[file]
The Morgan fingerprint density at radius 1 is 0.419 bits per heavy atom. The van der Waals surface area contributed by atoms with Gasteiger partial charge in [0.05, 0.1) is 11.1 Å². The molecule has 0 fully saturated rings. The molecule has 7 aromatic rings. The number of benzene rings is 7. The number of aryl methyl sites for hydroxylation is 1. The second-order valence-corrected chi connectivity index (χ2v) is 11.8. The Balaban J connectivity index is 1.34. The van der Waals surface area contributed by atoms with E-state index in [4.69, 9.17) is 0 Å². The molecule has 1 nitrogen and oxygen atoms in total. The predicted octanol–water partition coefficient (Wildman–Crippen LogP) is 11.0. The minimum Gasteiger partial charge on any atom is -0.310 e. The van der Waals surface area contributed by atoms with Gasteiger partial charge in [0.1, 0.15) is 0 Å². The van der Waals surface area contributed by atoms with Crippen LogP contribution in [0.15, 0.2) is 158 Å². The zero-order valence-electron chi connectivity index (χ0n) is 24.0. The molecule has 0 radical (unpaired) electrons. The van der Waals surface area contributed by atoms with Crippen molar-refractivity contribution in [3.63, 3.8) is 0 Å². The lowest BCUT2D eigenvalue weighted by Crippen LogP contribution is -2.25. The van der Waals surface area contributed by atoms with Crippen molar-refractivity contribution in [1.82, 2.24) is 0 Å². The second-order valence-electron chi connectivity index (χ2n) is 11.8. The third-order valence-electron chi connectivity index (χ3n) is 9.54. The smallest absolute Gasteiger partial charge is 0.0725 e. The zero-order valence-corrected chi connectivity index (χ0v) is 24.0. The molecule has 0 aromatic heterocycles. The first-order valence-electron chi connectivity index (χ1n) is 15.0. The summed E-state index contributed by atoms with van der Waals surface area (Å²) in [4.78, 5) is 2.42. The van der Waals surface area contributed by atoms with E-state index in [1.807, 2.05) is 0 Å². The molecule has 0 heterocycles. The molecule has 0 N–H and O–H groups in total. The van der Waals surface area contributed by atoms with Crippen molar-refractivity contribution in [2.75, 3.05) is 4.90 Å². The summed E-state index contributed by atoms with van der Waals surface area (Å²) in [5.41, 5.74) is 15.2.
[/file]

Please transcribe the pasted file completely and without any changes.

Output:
The Morgan fingerprint density at radius 1 is 0.419 bits per heavy atom. The van der Waals surface area contributed by atoms with Gasteiger partial charge in [0.05, 0.1) is 11.1 Å². The molecule has 0 fully saturated rings. The molecule has 7 aromatic rings. The number of benzene rings is 7. The number of aryl methyl sites for hydroxylation is 1. The second-order valence-corrected chi connectivity index (χ2v) is 11.8. The Balaban J connectivity index is 1.34. The van der Waals surface area contributed by atoms with E-state index in [4.69, 9.17) is 0 Å². The molecule has 1 nitrogen and oxygen atoms in total. The predicted octanol–water partition coefficient (Wildman–Crippen LogP) is 11.0. The minimum Gasteiger partial charge on any atom is -0.310 e. The van der Waals surface area contributed by atoms with Gasteiger partial charge in [0.1, 0.15) is 0 Å². The van der Waals surface area contributed by atoms with Crippen LogP contribution in [0.15, 0.2) is 158 Å². The zero-order valence-electron chi connectivity index (χ0n) is 24.0. The molecule has 0 radical (unpaired) electrons. The van der Waals surface area contributed by atoms with Crippen molar-refractivity contribution in [3.63, 3.8) is 0 Å². The lowest BCUT2D eigenvalue weighted by Crippen LogP contribution is -2.25. The van der Waals surface area contributed by atoms with Crippen molar-refractivity contribution in [1.82, 2.24) is 0 Å². The second-order valence-electron chi connectivity index (χ2n) is 11.8. The third-order valence-electron chi connectivity index (χ3n) is 9.54. The smallest absolute Gasteiger partial charge is 0.0725 e. The zero-order valence-corrected chi connectivity index (χ0v) is 24.0. The molecule has 0 aromatic heterocycles. The first-order valence-electron chi connectivity index (χ1n) is 15.0. The summed E-state index contributed by atoms with van der Waals surface area (Å²) in [4.78, 5) is 2.42. The van der Waals surface area contributed by atoms with E-state index in [1.807, 2.05) is 0 Å². The molecule has 0 heterocycles. The molecule has 0 N–H and O–H groups in total. The van der Waals surface area contributed by atoms with Crippen molar-refractivity contribution in [2.75, 3.05) is 4.90 Å². The summed E-state index contributed by atoms with van der Waals surface area (Å²) in [5.41, 5.74) is 15.2.